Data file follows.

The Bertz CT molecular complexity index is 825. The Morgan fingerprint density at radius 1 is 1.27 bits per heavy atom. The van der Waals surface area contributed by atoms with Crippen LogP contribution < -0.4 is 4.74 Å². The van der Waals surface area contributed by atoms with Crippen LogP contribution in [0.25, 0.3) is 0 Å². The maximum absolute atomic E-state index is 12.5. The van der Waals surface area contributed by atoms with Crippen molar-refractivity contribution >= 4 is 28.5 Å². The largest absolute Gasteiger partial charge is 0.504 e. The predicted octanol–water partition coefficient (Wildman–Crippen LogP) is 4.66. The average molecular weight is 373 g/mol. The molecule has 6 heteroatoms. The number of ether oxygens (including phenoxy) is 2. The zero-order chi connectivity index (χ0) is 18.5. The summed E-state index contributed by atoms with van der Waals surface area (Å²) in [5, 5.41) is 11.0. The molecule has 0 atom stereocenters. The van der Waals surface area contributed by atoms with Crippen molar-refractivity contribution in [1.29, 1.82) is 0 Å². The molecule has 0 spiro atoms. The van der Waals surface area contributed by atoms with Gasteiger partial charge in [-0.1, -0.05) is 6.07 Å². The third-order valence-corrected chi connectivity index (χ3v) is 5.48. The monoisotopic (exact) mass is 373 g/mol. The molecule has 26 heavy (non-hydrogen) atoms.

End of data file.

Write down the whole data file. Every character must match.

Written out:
The Bertz CT molecular complexity index is 825. The Morgan fingerprint density at radius 1 is 1.27 bits per heavy atom. The van der Waals surface area contributed by atoms with Crippen LogP contribution < -0.4 is 4.74 Å². The van der Waals surface area contributed by atoms with Crippen LogP contribution in [0.25, 0.3) is 0 Å². The maximum absolute atomic E-state index is 12.5. The van der Waals surface area contributed by atoms with Crippen molar-refractivity contribution >= 4 is 28.5 Å². The largest absolute Gasteiger partial charge is 0.504 e. The predicted octanol–water partition coefficient (Wildman–Crippen LogP) is 4.66. The average molecular weight is 373 g/mol. The molecule has 6 heteroatoms. The number of ether oxygens (including phenoxy) is 2. The zero-order chi connectivity index (χ0) is 18.5. The summed E-state index contributed by atoms with van der Waals surface area (Å²) in [5, 5.41) is 11.0. The molecule has 0 atom stereocenters. The van der Waals surface area contributed by atoms with Crippen molar-refractivity contribution in [1.29, 1.82) is 0 Å². The molecule has 0 spiro atoms. The van der Waals surface area contributed by atoms with Gasteiger partial charge in [-0.1, -0.05) is 6.07 Å². The third-order valence-corrected chi connectivity index (χ3v) is 5.48. The monoisotopic (exact) mass is 373 g/mol. The molecule has 26 heavy (non-hydrogen) atoms.